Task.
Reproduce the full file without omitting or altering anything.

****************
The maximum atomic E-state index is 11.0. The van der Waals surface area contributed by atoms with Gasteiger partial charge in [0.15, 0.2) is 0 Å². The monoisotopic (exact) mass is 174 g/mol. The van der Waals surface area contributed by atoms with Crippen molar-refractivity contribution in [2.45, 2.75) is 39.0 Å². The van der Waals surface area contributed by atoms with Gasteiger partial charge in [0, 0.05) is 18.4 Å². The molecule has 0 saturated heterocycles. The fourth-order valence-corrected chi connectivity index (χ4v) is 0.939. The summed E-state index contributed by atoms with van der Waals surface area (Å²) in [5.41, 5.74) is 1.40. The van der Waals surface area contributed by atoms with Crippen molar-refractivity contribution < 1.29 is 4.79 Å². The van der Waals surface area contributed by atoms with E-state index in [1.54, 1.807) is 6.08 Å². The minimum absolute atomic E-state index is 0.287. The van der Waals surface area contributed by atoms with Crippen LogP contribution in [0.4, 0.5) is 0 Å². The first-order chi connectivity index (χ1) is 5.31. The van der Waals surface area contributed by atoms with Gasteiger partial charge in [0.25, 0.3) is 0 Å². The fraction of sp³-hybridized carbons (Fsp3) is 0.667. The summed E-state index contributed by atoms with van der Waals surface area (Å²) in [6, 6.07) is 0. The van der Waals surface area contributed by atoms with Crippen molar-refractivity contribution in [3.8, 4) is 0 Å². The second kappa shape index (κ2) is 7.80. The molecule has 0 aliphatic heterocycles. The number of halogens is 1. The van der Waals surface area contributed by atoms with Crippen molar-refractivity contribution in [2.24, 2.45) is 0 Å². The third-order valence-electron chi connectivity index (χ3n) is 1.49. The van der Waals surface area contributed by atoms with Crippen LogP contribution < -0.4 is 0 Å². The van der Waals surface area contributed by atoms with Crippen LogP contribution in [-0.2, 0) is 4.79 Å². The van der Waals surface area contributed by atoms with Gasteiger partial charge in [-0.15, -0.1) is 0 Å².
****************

The maximum atomic E-state index is 11.0. The van der Waals surface area contributed by atoms with Gasteiger partial charge in [0.15, 0.2) is 0 Å². The monoisotopic (exact) mass is 174 g/mol. The van der Waals surface area contributed by atoms with Crippen molar-refractivity contribution in [2.45, 2.75) is 39.0 Å². The van der Waals surface area contributed by atoms with Gasteiger partial charge in [0, 0.05) is 18.4 Å². The molecule has 0 saturated heterocycles. The fourth-order valence-corrected chi connectivity index (χ4v) is 0.939. The summed E-state index contributed by atoms with van der Waals surface area (Å²) in [5.41, 5.74) is 1.40. The van der Waals surface area contributed by atoms with Crippen molar-refractivity contribution < 1.29 is 4.79 Å². The van der Waals surface area contributed by atoms with E-state index in [1.54, 1.807) is 6.08 Å². The minimum absolute atomic E-state index is 0.287. The van der Waals surface area contributed by atoms with Crippen LogP contribution in [0.4, 0.5) is 0 Å². The first-order chi connectivity index (χ1) is 5.31. The van der Waals surface area contributed by atoms with Gasteiger partial charge in [0.25, 0.3) is 0 Å². The fraction of sp³-hybridized carbons (Fsp3) is 0.667. The summed E-state index contributed by atoms with van der Waals surface area (Å²) in [6, 6.07) is 0. The van der Waals surface area contributed by atoms with Crippen molar-refractivity contribution in [3.8, 4) is 0 Å². The second kappa shape index (κ2) is 7.80. The molecule has 0 aliphatic heterocycles. The number of halogens is 1. The van der Waals surface area contributed by atoms with Crippen molar-refractivity contribution in [2.24, 2.45) is 0 Å². The third-order valence-electron chi connectivity index (χ3n) is 1.49. The van der Waals surface area contributed by atoms with Crippen LogP contribution < -0.4 is 0 Å². The van der Waals surface area contributed by atoms with Crippen LogP contribution in [-0.2, 0) is 4.79 Å². The van der Waals surface area contributed by atoms with Gasteiger partial charge in [-0.15, -0.1) is 0 Å².